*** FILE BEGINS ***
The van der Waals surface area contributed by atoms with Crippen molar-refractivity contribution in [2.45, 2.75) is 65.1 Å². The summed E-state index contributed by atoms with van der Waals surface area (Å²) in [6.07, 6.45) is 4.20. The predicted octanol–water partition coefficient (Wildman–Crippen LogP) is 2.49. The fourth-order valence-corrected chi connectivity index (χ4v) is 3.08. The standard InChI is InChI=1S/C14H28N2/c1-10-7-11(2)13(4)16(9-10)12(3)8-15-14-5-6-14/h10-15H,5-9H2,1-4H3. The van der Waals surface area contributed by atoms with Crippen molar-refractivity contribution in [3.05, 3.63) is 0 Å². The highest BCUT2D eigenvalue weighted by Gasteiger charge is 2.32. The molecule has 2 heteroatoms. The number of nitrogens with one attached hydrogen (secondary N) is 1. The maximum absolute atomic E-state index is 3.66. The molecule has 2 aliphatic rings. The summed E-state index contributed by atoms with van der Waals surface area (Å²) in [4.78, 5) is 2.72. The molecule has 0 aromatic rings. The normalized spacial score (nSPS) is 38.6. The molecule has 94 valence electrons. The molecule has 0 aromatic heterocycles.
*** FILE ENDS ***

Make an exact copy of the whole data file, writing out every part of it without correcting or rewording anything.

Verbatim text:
The van der Waals surface area contributed by atoms with Crippen molar-refractivity contribution in [2.45, 2.75) is 65.1 Å². The summed E-state index contributed by atoms with van der Waals surface area (Å²) in [6.07, 6.45) is 4.20. The predicted octanol–water partition coefficient (Wildman–Crippen LogP) is 2.49. The fourth-order valence-corrected chi connectivity index (χ4v) is 3.08. The standard InChI is InChI=1S/C14H28N2/c1-10-7-11(2)13(4)16(9-10)12(3)8-15-14-5-6-14/h10-15H,5-9H2,1-4H3. The van der Waals surface area contributed by atoms with Crippen molar-refractivity contribution in [3.05, 3.63) is 0 Å². The highest BCUT2D eigenvalue weighted by Gasteiger charge is 2.32. The molecule has 2 heteroatoms. The number of nitrogens with one attached hydrogen (secondary N) is 1. The maximum absolute atomic E-state index is 3.66. The molecule has 2 aliphatic rings. The summed E-state index contributed by atoms with van der Waals surface area (Å²) in [4.78, 5) is 2.72. The molecule has 0 aromatic rings. The normalized spacial score (nSPS) is 38.6. The molecule has 94 valence electrons. The molecule has 0 aromatic heterocycles.